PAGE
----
Early on when a white dome appears in the snow and a ray shoots out into the sky, that dome begins to crumble. Rather than show it happening bit by bit for effect, the director cuts to it already being opened.
Shyamalan, who’s famous for his twist endings, tried one here, complete with the expected booming music. When it was revealed, I went, “So? Big deal.” When the movie credits started rolling, I thought, “Wait, that’s all?! That’s supposed to make me wanna stay tuned for the second film?”
Dev Patel clearly had better screen charisma than anyone else. Too bad he was wasted as the villain. Yet the director, speaking to IndieMoviesOnline.com, felt compelled to answer his critics.
“The whole point of the movie is that there isn’t any bad or good,” M. Night said. “The irony is that I’m playing on the exact prejudices that the people who are claiming I’m racist are doing. They [MANAA and unhappy fans] immediately assume that everyone with dark skin is a villain. That was an incredibly racist assumption which, as it turns out, is completely incorrect.”
Wrong again. If your intention was to show that, you failed as a storyteller. (Spoiler alert again) Although Zuko eventually sees the light, he doesn’t by the time this first film ends. He’s still trying to regain the respect of his father by capturing the Avatar. And as I said earlier, except for those Earth Nation Asians, the only people of color who speak are from the invading Fire Nation.
On March 10, M. Night told ugo.com, “Maybe they didn’t see the faces that they wanted to see but, overall, it is more than they could have expected. We’re in the tent and it looks like the U.N. in there.”
Only if the only members of the U.N. who’re allowed to speak are the North Koreans!
Last last week, Shyamalan told Indiemoviesonline.com, “Here’s the irony of the conversation—‘The Last Airbender’ is the most culturally diverse movie series of all time. I’m not talking about maybe one Jedi, maybe one person of a different color—no one’s even close. That’s a great pride to me. The irony of this statement enrages me to the point of…not even the accusation, but the misplacement of it. You’re coming at me, the one Asian filmmaker who has the right to cast anybody I want, and I’m casting this entire movie in this color blind way where everyone is represented.”
Casting color blind. Wow. I usually hear that when a white director has to justify ending up with an all-white cast. That’s almost the same as, “We got the best actors for the roles.”
The director continued, “And so it’s infuriating, this stigmatization, that the first word about the most culturally-diverse movie of all time is this accusation. And here’s the irony of it, this has nothing to do with the studio system. I had complete say in casting. So if you need to point the racist finger, point it at me. And if it doesn’t stick, then be quiet.”
Oh, it sticks all right. So Night, that’s my gigantic finger pointing at you. Now, why don’t you be quiet and ponder how you’ve lost your way not only as a writer and director, but as someone who could’ve made a difference in the opportunities given to Asian Americans? You peaked 11 years ago with “The Sixth Sense.” It was all downhill after that with each movie being worse than the last: “Unbreakable,” “Signs,” “The Village,” “Lady in the Water,” “The Happening.” In fact, that last one was so bad, The New York Post wrote it was “dead in the water” and that the director was a “crackpot with messianic delusions.”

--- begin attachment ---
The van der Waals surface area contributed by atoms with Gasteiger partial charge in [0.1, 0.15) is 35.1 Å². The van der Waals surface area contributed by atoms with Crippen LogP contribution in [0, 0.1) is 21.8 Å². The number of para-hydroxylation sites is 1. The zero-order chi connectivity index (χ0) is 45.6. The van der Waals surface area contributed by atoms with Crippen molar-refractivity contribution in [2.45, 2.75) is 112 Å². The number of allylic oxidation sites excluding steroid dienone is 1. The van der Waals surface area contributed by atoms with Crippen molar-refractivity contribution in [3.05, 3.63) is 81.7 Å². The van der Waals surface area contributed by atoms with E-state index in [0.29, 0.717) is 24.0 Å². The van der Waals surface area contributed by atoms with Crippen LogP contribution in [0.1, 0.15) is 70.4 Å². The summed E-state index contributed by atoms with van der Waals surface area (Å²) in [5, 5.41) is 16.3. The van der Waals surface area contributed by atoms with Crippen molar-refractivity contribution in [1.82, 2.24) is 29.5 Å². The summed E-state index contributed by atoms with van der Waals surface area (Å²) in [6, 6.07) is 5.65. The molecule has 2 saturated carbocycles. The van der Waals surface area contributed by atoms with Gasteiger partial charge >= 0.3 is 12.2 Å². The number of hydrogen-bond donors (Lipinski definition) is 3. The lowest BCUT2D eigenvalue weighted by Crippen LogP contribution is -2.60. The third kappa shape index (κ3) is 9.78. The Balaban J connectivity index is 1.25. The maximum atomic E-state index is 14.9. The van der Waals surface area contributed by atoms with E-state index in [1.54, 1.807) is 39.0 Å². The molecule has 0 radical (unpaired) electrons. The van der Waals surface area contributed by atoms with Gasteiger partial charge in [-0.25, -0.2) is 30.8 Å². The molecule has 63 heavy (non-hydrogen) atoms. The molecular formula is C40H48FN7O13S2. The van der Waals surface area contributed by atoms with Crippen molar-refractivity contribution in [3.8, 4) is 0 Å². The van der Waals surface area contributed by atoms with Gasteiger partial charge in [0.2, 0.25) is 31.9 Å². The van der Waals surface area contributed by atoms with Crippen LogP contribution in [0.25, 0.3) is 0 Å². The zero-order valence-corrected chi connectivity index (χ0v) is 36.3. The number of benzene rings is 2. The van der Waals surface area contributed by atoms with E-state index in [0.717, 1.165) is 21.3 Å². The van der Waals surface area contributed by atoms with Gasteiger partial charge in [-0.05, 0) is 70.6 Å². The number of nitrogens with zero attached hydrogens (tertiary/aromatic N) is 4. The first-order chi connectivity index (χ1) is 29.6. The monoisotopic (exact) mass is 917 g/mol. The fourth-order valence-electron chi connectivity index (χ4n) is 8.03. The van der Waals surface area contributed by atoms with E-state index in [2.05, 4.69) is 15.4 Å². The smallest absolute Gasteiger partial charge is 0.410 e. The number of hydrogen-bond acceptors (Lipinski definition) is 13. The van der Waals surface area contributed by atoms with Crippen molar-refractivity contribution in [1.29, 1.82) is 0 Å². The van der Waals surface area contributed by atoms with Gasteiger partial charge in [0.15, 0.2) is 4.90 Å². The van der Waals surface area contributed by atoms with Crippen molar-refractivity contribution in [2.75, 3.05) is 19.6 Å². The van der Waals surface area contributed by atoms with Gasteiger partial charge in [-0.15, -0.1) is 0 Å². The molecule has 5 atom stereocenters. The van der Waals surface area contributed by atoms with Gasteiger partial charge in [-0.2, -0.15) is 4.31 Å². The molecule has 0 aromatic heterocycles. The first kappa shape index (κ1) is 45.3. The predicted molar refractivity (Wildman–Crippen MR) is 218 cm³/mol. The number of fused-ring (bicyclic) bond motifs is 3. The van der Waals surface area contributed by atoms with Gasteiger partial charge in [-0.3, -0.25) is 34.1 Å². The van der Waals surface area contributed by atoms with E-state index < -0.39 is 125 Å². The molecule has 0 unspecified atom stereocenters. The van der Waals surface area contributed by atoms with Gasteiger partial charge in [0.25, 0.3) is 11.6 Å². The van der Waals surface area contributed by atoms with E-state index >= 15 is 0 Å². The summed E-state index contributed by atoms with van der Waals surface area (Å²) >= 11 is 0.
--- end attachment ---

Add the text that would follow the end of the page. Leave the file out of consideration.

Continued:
When Disney executives rejected your script for “Lady,” your fragile ego went berserk and into a deep depression. There was so much drama, there was even a book about the whole ordeal. It led you to leave the home of your biggest successes and take “Lady” to Warner Bros. Critics and the general public proved Disney was right all along. Funny how Warner didn’t want to take your next film. You had to go to 20th Century Fox instead. Now you’re at Paramount.
When TLA flops with its $150 million budget and $130 marketing costs, you’re going to have to find yet another studio to take a chance on you. You’re running out of places to run to. Your fans hoped that because this was the first film whose story you didn’t invent that you could turn around your fortunes. But there’s just one problem, you see: You still wrote and directed it. This may be the last time any studio gives you the power to cast anyone except maybe in your daughter’s school play.
Why am I being so vitriolic? Because those who care about balancing the laughable image Asian Americans have in motion pictures prayed for someone from our own community to develop enough power to create films that could make up for decades and decades of hostile treatment—to make us heroes that audiences of all backgrounds would cheer for. You were one of the few who could do that.
Instead, you invented new excuses that white directors never thought of, leaving us off the page and off the screen—even for a project that was originally written specifically for us.
You blew it big time. For all of us.
Till next time, keep your eyes and ears open.
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Guy Aoki, co-founder of the Media Action Network for Asian Americans, writes from Glendale. He can be reached at email@example.com. Opinions expressed in this column are not necessarily those of The Rafu Shimpo.